The theologization of English: A history of the rise and development of academic English studies in Britain and America
English studies gained entry into higher educational markets in Britain and America between 1750 and 1900 chiefly on the strength of an evolving moral, quasi-religious literary agenda that envisioned English literature initially as an aid to religion, then as parallel to religion, and finally as a viable and necessary cultural replacement for (bankrupt) religion. The decline of the theological enterprise within academic markets directly contributed to the emergence and empowerment of the academic English enterprise, by means of a gradual transfer of cultural capital from the one field to the other. As it slowly lost cultural status and authority, the theological enterprise functioned increasingly as a deep cultural resevoir--as a superfund of sorts--that the earliest promoters and professors of English were able to draw upon, with varying degrees of intentionality and success, in their efforts to project and construct a cultural identity for the new academic field. And while the theological "funding" of the academic English project came in many different forms and installments--the recruitment of ordained ministers to serve as the earliest English professors, the co-optation of the scriptural model of canonicity, and the use of evangelical preaching styles and objectives within literature classrooms, for instance--the net result was that the cultural value of English literature increased dramatically within educational markets on both sides of the Atlantic between 1750 and 1900 while the cultural value of religious dogma and Christian orthodoxy was steadily falling. Eventually, this shift in cultural authority elevated the academic English profession to the point where it was being called upon (especially by many of its own spokespersons) to provide the kind of comprehensive moral vision and cultural leadership--both within the academy and without--that the clergy had formerly been expected to provide. Although twentieth-century English professionals, in the increasingly secular atmosphere of the modern university, have increasingly sought to distance themselves from the theologically resonant features of the profession's past, quasi-theological modes and impulses have continued to shape, inform, and define many of the activities and protocols of the profession to the present day, particularly in connection with contemporary literary theory.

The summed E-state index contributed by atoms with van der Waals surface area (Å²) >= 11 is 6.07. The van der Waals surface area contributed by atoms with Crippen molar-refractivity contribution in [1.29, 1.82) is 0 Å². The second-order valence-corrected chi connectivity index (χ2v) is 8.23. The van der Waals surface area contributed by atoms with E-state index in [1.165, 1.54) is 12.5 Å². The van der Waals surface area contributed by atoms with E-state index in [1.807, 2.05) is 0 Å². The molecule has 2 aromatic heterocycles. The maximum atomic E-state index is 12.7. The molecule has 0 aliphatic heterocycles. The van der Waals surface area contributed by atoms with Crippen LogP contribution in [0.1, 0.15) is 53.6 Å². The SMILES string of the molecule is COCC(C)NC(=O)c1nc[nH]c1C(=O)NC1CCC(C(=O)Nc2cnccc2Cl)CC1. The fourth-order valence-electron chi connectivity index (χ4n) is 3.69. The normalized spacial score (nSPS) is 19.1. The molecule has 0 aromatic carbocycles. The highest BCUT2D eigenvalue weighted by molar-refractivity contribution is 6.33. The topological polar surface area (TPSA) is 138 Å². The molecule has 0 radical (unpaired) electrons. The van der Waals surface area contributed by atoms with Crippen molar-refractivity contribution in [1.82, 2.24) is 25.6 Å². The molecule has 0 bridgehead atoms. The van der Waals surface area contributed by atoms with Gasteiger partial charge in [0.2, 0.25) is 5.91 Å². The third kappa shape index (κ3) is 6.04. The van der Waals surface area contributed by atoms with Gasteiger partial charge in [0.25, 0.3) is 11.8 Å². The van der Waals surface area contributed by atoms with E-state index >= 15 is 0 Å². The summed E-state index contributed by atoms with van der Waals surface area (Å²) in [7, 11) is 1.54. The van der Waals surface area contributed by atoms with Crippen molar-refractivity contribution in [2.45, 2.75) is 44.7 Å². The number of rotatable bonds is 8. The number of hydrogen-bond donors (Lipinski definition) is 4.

Joel Robert Christenson,
"The theologization of English: A history of the rise and development of academic English studies in Britain and America"
(January 1, 1997).
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